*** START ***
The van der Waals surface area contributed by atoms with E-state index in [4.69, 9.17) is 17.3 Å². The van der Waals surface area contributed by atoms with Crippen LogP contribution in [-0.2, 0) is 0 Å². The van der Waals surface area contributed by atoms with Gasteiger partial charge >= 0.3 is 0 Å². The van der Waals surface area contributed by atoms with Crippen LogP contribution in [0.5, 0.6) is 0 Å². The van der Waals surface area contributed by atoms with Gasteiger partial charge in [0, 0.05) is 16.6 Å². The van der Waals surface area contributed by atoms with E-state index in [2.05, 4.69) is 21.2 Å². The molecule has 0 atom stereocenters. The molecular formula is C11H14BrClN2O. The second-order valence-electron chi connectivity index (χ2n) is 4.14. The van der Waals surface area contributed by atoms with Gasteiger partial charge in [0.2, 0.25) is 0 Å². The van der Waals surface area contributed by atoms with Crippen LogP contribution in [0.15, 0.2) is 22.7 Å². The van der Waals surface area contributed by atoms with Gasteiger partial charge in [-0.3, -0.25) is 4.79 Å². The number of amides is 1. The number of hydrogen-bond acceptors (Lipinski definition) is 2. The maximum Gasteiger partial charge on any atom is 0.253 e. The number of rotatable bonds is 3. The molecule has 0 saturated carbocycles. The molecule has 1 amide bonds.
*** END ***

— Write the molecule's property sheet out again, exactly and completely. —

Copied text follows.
The van der Waals surface area contributed by atoms with E-state index in [4.69, 9.17) is 17.3 Å². The van der Waals surface area contributed by atoms with Crippen LogP contribution in [-0.2, 0) is 0 Å². The van der Waals surface area contributed by atoms with Gasteiger partial charge >= 0.3 is 0 Å². The van der Waals surface area contributed by atoms with Crippen LogP contribution in [0.5, 0.6) is 0 Å². The van der Waals surface area contributed by atoms with Gasteiger partial charge in [0, 0.05) is 16.6 Å². The van der Waals surface area contributed by atoms with E-state index in [2.05, 4.69) is 21.2 Å². The molecule has 0 atom stereocenters. The molecular formula is C11H14BrClN2O. The second-order valence-electron chi connectivity index (χ2n) is 4.14. The van der Waals surface area contributed by atoms with Gasteiger partial charge in [0.2, 0.25) is 0 Å². The van der Waals surface area contributed by atoms with Crippen LogP contribution in [0.15, 0.2) is 22.7 Å². The van der Waals surface area contributed by atoms with Gasteiger partial charge in [-0.3, -0.25) is 4.79 Å². The number of amides is 1. The number of hydrogen-bond acceptors (Lipinski definition) is 2. The maximum Gasteiger partial charge on any atom is 0.253 e. The number of rotatable bonds is 3. The molecule has 0 saturated carbocycles. The molecule has 1 amide bonds.